If you’ve read the news much in the last couple of years, announcements about the future of new petrol and diesel car sales won’t have escaped you. In the UK, you’ll only be able to buy new EVs or hybrids by 2030 – and even hybrids will go the way of the dodo in 2035.

The European Union and the state of California have made similar announcements, the latter also targeting a 26% market share for EVs by 2026. Though California is only one of 50 states in the US, it’s the one that sells the most cars – so it’s likely that others will make similar pledges over the next few years.

Although Norway has encouraged EV take-up with tax breaks, soon measures like this might not be necessary. Manufacturers are working overtime to cut the production costs of their electric models, and as the technology works its way more and more into the mainstream market, the price differential between ICE cars and their battery-powered counterparts is shrinking rapidly. Industry experts believe that they’ll cost about the same by 2025, and with that hurdle crossed, the balance will have tipped well and truly in the EV’s favour.

According to Auto Express, if EV sales continue to grow at their current rate, it will take 15 years for the bulk of the UK’s ICE cars to be replaced by zero-emission models. Internationally, analysis from IHS Markit suggests that half of the cars on the road are likely to be electric by 2050.

The long-term outlook

If you’re a petrolhead and love the sounds, smells and sensations that only an internal combustion engine can deliver, it’s only natural to be concerned about the long-term future of petrol and diesel used cars. Will you still be able to take yours out at the weekend for a B-road blast?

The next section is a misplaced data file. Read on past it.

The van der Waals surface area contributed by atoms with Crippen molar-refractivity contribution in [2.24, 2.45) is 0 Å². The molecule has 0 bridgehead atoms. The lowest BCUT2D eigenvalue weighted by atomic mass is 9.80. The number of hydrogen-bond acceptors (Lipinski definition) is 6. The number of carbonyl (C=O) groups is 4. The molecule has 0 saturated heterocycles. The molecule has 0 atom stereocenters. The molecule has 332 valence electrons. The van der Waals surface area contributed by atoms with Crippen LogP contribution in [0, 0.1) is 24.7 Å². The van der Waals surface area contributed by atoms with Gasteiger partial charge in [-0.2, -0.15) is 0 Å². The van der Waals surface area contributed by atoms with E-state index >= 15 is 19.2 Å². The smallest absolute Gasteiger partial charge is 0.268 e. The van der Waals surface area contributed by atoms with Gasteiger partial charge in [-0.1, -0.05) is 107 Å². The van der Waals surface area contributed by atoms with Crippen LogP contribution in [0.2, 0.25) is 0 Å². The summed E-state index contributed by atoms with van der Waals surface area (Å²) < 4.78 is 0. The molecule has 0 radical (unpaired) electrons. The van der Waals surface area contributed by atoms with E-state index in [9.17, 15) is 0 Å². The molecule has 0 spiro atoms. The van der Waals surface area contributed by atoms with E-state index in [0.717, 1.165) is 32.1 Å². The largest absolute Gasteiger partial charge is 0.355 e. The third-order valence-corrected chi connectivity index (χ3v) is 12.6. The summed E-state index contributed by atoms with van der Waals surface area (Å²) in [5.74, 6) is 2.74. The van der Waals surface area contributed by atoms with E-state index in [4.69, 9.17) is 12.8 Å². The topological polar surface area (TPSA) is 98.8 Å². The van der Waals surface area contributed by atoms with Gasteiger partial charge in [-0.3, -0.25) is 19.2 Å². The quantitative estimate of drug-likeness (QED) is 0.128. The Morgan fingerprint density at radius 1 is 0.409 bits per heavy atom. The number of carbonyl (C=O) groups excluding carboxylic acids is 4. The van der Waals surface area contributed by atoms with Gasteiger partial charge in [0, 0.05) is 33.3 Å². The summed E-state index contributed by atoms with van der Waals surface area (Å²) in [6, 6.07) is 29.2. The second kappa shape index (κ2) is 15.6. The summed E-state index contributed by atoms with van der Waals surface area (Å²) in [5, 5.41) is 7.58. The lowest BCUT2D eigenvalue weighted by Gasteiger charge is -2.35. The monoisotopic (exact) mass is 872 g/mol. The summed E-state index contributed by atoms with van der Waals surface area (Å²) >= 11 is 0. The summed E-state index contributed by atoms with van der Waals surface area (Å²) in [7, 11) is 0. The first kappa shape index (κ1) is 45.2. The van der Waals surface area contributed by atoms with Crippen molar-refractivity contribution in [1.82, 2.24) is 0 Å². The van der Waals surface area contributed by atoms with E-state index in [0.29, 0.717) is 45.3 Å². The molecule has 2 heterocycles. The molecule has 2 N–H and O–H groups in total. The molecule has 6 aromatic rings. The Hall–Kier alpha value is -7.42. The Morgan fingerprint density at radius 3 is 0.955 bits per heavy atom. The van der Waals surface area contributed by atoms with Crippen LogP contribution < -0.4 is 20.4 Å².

The answer is simple: yes. No government anywhere in the world has so much as hinted at banning existing cars from the road. There’s no evidence at all that this has even been discussed by officials, most of whom are aware of the significance and importance of the classic car sector – a thriving industry in Europe, the US and around the world.

You won’t have to surrender your classic, then, but running a petrol or diesel car as a daily driver might start to become something of a challenge as the decades roll by. According to Sia Partners, 43% of Europe’s filling stations are likely to vanish by 2050, so you’ll have to plan your journeys more carefully to avoid conking out at the side of the road.

In the future, it’s likely that classic cars will be viewed much in the same way horses and steam vehicles are today. You’ll still see them on the road, sure, but they’ll be used exclusively for pleasure and not as a primary mode of transport. But even if you are determined to commute to work in your classic, you’ll still have options. A growing number of companies are now offering EV conversion services, transplanting an ultra-modern, zero-emission heart into whatever car you fancy.

2035 may not spell the end of all new petrol cars, either. Supercar manufacturers Ferrari and Lamborghini are understood to be in talks with the European Union over a possible exemption from the planned ban, but time will tell whether or not this is granted.

In summary

So, will electric cars replace petrol and diesel cars in 20 years’ time? Yes and no. In some parts of the world (Norway, we’re looking at you), it’s likely that EVs will dominate much sooner than that. Other countries might take a little more time, but as manufacturers start to wind down ICE production, soon EVs will become the default choice for new car buyers.

Petrol and diesel cars might become something of a rarity, but they’ll never go away completely. Of that we’re certain.